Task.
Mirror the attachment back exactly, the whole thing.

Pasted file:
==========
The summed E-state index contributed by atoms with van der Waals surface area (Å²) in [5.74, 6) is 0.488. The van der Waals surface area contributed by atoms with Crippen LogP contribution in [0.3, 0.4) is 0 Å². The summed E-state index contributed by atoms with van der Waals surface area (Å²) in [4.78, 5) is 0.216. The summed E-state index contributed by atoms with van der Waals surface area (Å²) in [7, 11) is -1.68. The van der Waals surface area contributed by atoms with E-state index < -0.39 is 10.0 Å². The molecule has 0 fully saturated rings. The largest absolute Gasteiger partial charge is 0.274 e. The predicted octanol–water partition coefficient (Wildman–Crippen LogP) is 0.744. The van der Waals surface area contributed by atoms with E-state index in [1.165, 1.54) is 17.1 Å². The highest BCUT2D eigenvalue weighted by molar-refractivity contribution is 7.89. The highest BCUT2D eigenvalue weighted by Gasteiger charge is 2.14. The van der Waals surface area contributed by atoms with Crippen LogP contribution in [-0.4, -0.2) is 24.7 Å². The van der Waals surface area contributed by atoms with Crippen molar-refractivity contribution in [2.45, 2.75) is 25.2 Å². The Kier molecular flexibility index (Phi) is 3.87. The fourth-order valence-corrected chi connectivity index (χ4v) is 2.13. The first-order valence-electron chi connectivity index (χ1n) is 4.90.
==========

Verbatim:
The summed E-state index contributed by atoms with van der Waals surface area (Å²) in [5.74, 6) is 0.488. The van der Waals surface area contributed by atoms with Crippen LogP contribution in [0.3, 0.4) is 0 Å². The summed E-state index contributed by atoms with van der Waals surface area (Å²) in [4.78, 5) is 0.216. The summed E-state index contributed by atoms with van der Waals surface area (Å²) in [7, 11) is -1.68. The van der Waals surface area contributed by atoms with E-state index < -0.39 is 10.0 Å². The molecule has 0 fully saturated rings. The largest absolute Gasteiger partial charge is 0.274 e. The predicted octanol–water partition coefficient (Wildman–Crippen LogP) is 0.744. The van der Waals surface area contributed by atoms with E-state index in [1.165, 1.54) is 17.1 Å². The highest BCUT2D eigenvalue weighted by molar-refractivity contribution is 7.89. The highest BCUT2D eigenvalue weighted by Gasteiger charge is 2.14. The van der Waals surface area contributed by atoms with Crippen LogP contribution in [-0.4, -0.2) is 24.7 Å². The van der Waals surface area contributed by atoms with Crippen molar-refractivity contribution in [2.45, 2.75) is 25.2 Å². The Kier molecular flexibility index (Phi) is 3.87. The fourth-order valence-corrected chi connectivity index (χ4v) is 2.13. The first-order valence-electron chi connectivity index (χ1n) is 4.90.